A selection of the photographs of the sunrise just outside Pendoylan and other sunrises and sunsets can be seen on my website.

Castles In Wales – Chepstow Castle

Chepstow Castle

Chepstow Castle is one of my favourite castles, positioned on top of cliffs overlooking the River Wye in Monmouthshire, South Wales.  Being located on the edge of the river, means that the castle has a very unusual shape, being more long and thin than castles located in basins such as Caerphilly.  The castle dates back to 1067,  when William the Conqueror understood the strategic importance of Chepstow with road links to Monmouth and Hereford, and was expanded and modified through to at least 1300.  The castle was still being used in a military capacity in the English Civil War (1642-1651) and maintained as an artillery fort and barracks until 1685.  Since 1984, the castle has been in the care of Cadw.  It has also been used in a number of major films and television series including the Doctor Who 50th anniversary broadcast.

When you enter Chepstow Castle you end up walking uphill as the castle is built on a slope along the cliff top.  The views from the castle across the River Wye are stunning and we watched as dark clouds gathered in the sky and rushed towards us.  Inside, the castle boasts the oldest castle doors in Europe (approximately 800 years old), which are quite amazing.

I was looking to try to photograph the textures, colours and shapes of the castle like inside the Great Hall where they are still the remnants of ornate arches.  We were able to walk along some of the ramparts, looking across in the nearby Chepstow town.  Marten’s Tower is particularly impressive, but for me looking out over the walls next to the River Wye was the highlight.  Building Chepstow Castle on the cliffs was a fantastic feat of engineering and the buildings twist and turn along the cliff top.

Just before leaving Chepstow, cross the river and gaze at the castle from across the other side of the water.  For any enemy, this must have been a very imposing and frightening sight.

Photographs of Chepstow Castle can be seen on my website.  Also, photographs of castles are available as downloaded images or framed photographs.  For further details please contact me on paul@paulfearsphoto.co.uk.

 

 

Castles In Wales – Margam Castle

Castle, Margam

In Margam Country Park, near Port Talbot in South Wales, is a 19th century Tudor gothic mansion that many people would not even class as a castle.  Margam Castle was built 1830 and 1840 by Christopher Rice Mansel Talbot (1803-1890) in a style that would compliment Margam’s illustrious history and his own family’s lineage.  The original mansion house had been demolished in 1787 and replaced by the Orangery, that still remains in the gardens today.  Margam Castle was passed through inheritance to several owners unto it was requisitioned by the Government in 1939.  In 1941, the trustees of the Margam estate then decided to sell the greater part of the property ultimately leaving an empty mansion and even though the estate was sold to Sir David Evans-Bevan in 1942, he never lived there and it fell into decline.  Glamorgan County Council acquired the state in 1973 and, despite a terrible fire in 1977 that gutted the interior, restoration of the mansion continues today.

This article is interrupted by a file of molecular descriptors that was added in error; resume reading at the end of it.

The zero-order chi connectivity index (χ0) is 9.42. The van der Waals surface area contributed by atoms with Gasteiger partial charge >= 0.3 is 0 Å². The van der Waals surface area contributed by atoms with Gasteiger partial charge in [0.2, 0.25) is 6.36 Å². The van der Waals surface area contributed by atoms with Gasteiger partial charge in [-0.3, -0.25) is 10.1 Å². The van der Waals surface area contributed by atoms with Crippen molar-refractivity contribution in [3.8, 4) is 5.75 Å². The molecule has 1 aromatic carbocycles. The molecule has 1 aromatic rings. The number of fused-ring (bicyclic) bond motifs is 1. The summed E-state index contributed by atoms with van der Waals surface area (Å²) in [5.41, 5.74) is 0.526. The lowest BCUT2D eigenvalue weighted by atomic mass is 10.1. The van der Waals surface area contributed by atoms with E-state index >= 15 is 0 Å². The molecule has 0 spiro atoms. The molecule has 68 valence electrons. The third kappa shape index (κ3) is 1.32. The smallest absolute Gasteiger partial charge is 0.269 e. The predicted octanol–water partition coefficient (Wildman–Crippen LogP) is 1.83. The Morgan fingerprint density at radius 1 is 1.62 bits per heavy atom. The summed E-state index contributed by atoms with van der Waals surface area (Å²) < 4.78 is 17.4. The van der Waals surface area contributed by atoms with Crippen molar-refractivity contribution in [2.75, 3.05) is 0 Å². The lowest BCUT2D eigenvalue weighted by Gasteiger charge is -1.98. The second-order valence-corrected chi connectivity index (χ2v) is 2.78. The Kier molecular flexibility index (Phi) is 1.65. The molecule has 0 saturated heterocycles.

Architecturally it is quite splendid and the imposing structure dominants the surrounding park areas.  The octagonal tower is particularly striking and sits in the centre of the mansion.  When my children were young we would come into Margam Park and spend hours in the grounds, taking advantage of the wide open grassy areas for a picnic and to play rugby.  I can remember sitting and looking across the expanse of grass at the dominant and imposing building silhouetted by the trees of the wooded hillside behind.

During our latest visit, we took the opportunity to walk to the magnificent Orangery, before following a path up a series of ornate steps up to the mansion.  Despite the clouds overhead, the beautiful trees and flowers lit up the gardens and I can only imagine the splendour when the mansion was in its prime.  From the grounds you can look towards the coast and see steam plumbing up into the sky from the vast Port Talbot steel works and it always makes me appreciate the industrial heritage of South Wales.

If you haven’t been to Margam Park before, I recommend that you visit.  It is a great place to go with young families with expansive grounds to play in or if you have an interest in history and architecture.

The photographs are all shot with a Canon 5D, all handheld with a little adjustment in Photoshop where needed to enhance certain features. More photographs can be seen on my website.

Castles In Wales – Caldicot Castle

The gatehouse of Caldicot Castle in Monmouthshire, South Wales

The gatehouse of Caldicot Castle in Monmouthshire, South Wales

This blog on Caldicot Castle is the first in a series on photographing Castles in Wales.  Photographing castles is one of my passions and being located just outside Pontypridd in South Wales means that many of them are not that far away.

Caldicot Castle is a wonderfully preserved example of a medieval castle located just outside Caldicot in Monmouthshire, UK.  The castle dates back to 1158 when Humphrey de Bohun III, Earl of Hereford was passed the manor of Caldicot and built the stone keep and curtain walls of the present-day castle.  Further details on the castle can be found on the Caldicot Castle website.

The castle is great to photograph, especially as you can walk around the entire perimeter.  Walking up to the front gatehouse through the trees is a treat, especially with the colours of Autumn.

The photographs in this collection just focuses on external views of the Castle and can be seen on the Paul Fears Photography website.

Surfing in Stormy Seas

Striding into the bitterly cold sea to search for that special wave.